Ok, one last time, then enough has really been said, written and complained about the Federal President’s kebab. This is followed by a brief rescue of honor for the kebab and for Frank-Walter Steinmeier’s idea of ​​taking the Berlin snack bar operator Arif Keleş and his 60-kilo meat skewer from Berlin to Istanbul.

The kebab is the staple not only of this journey, but also of the journey of those many young Turkish men and women, which began in 1961 at Istanbul’s Sirkeci train station, which Steinmeier visited on the first day of his visit. The kebab is a symbol of the ultimately successful arrival of those people who were once called guest workers in Almanya. A quick dish developed from a local dish that over the years and decades has become the not-so-secret national dish of the Germans.

If you consider the rejection and hostility with which the German majority society has treated immigrants for many years, the disdain with which they have looked down on their culinary specialties in particular, on garlic and kofta as well as on spaghetti, and then you see the fervor with which these Germans show on a daily basis today eat tons of kebab – then this kebab doesn’t seem to be a bad symbol of how these original Germans have taken in the once strangers.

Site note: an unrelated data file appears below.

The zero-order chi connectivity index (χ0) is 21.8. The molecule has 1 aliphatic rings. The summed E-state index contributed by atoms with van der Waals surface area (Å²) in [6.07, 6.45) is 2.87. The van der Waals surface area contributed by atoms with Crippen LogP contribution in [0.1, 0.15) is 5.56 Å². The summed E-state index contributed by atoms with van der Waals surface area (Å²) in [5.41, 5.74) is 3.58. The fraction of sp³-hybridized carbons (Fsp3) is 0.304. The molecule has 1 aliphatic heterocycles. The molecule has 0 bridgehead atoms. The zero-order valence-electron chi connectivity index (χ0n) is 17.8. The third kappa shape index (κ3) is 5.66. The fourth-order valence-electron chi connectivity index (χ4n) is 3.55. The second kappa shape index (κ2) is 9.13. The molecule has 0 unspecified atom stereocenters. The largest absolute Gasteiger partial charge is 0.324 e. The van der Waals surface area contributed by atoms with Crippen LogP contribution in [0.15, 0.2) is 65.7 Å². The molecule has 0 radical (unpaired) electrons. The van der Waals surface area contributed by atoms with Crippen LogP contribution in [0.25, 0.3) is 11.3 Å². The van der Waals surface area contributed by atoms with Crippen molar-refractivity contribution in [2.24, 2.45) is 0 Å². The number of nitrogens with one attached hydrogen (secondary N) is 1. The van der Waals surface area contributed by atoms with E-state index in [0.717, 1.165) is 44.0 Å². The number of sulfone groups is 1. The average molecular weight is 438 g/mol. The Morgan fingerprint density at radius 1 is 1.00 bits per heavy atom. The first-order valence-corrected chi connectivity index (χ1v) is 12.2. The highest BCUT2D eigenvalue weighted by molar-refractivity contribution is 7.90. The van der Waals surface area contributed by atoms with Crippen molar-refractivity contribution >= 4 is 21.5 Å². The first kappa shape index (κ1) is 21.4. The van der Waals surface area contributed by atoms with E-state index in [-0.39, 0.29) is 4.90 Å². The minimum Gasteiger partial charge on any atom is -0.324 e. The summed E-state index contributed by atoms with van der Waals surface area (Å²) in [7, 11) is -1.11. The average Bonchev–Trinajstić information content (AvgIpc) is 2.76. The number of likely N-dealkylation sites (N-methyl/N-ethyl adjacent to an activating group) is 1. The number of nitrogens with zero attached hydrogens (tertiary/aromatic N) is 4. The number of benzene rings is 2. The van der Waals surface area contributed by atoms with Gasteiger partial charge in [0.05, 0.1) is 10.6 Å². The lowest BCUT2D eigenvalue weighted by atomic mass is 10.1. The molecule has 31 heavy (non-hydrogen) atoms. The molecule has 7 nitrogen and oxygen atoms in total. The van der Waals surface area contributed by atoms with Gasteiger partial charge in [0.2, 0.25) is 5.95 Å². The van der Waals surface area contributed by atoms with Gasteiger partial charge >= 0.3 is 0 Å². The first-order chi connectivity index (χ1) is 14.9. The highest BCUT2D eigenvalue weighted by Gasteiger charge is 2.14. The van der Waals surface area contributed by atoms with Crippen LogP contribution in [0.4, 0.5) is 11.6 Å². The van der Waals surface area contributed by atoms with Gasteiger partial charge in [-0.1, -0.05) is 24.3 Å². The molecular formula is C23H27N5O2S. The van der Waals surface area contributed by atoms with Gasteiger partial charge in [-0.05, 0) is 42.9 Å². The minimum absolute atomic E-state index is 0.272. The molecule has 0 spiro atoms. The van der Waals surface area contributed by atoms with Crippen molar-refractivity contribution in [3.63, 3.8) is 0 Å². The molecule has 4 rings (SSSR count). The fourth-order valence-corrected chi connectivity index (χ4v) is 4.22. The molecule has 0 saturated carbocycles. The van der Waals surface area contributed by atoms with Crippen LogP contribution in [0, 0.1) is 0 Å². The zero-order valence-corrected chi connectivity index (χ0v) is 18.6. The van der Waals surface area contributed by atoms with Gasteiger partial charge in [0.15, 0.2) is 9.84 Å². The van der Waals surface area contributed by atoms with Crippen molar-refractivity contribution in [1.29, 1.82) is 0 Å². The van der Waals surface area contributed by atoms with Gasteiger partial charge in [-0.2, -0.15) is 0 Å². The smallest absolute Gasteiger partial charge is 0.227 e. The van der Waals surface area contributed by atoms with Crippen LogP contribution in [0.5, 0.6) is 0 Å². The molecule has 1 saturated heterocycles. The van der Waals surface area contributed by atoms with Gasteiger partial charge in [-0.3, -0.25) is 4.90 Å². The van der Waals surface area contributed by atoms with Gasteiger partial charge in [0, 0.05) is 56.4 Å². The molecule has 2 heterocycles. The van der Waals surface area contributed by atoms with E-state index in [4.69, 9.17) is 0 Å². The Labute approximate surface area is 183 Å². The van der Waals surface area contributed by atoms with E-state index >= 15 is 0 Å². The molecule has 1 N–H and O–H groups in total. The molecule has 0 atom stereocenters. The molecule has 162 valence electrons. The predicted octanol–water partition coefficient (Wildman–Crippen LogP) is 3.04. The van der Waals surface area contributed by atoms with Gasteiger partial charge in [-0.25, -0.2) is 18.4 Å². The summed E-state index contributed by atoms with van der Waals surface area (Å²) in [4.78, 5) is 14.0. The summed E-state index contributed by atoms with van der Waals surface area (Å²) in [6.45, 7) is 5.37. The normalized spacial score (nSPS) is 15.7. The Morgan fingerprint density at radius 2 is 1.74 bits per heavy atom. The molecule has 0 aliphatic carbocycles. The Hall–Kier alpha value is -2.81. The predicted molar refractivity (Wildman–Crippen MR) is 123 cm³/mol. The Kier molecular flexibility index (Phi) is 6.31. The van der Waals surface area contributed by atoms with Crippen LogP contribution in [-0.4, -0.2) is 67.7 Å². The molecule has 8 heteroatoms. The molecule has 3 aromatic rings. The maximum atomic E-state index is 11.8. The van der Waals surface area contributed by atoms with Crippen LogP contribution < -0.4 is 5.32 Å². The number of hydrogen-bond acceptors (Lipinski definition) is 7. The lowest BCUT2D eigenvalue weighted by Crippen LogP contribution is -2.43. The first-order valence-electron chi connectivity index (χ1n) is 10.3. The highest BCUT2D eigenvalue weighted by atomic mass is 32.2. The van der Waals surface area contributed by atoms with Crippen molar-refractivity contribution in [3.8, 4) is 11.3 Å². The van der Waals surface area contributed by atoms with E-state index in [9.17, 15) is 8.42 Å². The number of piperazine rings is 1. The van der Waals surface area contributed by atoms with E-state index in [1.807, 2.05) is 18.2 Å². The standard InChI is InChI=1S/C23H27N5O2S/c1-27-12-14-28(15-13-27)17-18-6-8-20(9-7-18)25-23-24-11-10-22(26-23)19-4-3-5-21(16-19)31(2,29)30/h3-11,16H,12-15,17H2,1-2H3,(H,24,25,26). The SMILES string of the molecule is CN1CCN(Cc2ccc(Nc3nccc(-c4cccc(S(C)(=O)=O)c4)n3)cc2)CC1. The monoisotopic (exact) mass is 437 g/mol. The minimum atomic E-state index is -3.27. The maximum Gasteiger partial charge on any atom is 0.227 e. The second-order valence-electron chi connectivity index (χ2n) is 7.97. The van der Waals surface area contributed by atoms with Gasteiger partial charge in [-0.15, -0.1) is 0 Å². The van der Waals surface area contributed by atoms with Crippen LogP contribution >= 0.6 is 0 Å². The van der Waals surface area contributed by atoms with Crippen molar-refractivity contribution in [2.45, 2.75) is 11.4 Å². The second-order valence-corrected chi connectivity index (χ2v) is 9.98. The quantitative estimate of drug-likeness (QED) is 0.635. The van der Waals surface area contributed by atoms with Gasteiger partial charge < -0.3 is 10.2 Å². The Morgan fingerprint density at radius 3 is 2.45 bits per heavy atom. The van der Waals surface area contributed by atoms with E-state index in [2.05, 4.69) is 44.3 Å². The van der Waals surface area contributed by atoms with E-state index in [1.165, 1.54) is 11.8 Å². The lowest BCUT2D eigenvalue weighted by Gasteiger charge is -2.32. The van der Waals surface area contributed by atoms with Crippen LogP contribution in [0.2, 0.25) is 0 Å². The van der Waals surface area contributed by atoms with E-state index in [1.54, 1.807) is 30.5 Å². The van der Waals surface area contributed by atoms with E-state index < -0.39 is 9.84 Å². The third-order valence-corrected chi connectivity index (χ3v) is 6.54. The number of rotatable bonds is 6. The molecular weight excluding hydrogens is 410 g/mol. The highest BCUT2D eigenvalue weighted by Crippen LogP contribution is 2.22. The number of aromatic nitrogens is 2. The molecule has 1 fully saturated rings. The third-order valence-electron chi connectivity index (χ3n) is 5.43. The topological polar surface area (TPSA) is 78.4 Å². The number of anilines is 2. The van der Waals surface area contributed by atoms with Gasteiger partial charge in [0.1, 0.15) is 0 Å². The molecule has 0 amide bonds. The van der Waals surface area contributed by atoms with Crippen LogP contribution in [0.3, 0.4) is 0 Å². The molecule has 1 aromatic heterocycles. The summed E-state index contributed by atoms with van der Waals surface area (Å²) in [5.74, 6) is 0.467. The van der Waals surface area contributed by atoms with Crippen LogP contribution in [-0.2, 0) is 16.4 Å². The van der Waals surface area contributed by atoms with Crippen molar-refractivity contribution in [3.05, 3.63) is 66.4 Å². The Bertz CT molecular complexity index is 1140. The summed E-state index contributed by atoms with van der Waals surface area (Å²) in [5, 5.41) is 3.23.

Ten years ago, the gesture might have seemed condescending, even thinks Eberhard Seidel, the journalist and sociologist who researched and wrote about the cultural history of the kebab. Today, however, the outstanding achievements that immigrants and their children’s children have achieved and continue to achieve are much more firmly anchored in the Germans’ consciousness – from the director Fatih Akin to the Biontech founder couple Türeci and Sahin, from the Bundestag member Güler to the DHL manager Tonguç, from from penny cashier to third-generation snack seller.

The kebab is also a symbol of this success story. The Berlin kebab has now become an export hit itself. You can even get it in New York City today. A few years ago, an Iranian opened a snack bar in Dubai called “German Döner Kebap,” reports expert Seidel. In England, a Pakistani man formed the idea of ​​a whole snack chain, whose franchise branches will almost certainly soon be opened in Germany.

And one thing remains, despite all the owl-to-Athens polemics and Erdoğan-brings-potato-salad-to-Berlin jokes: for Arif Keleş, the Berlin snack bar operator from Yorckstrasse, the trip to his grandfather’s homeland was at the side of the Federal President the recognition of his family’s life’s achievements. A great honor. And also great fun.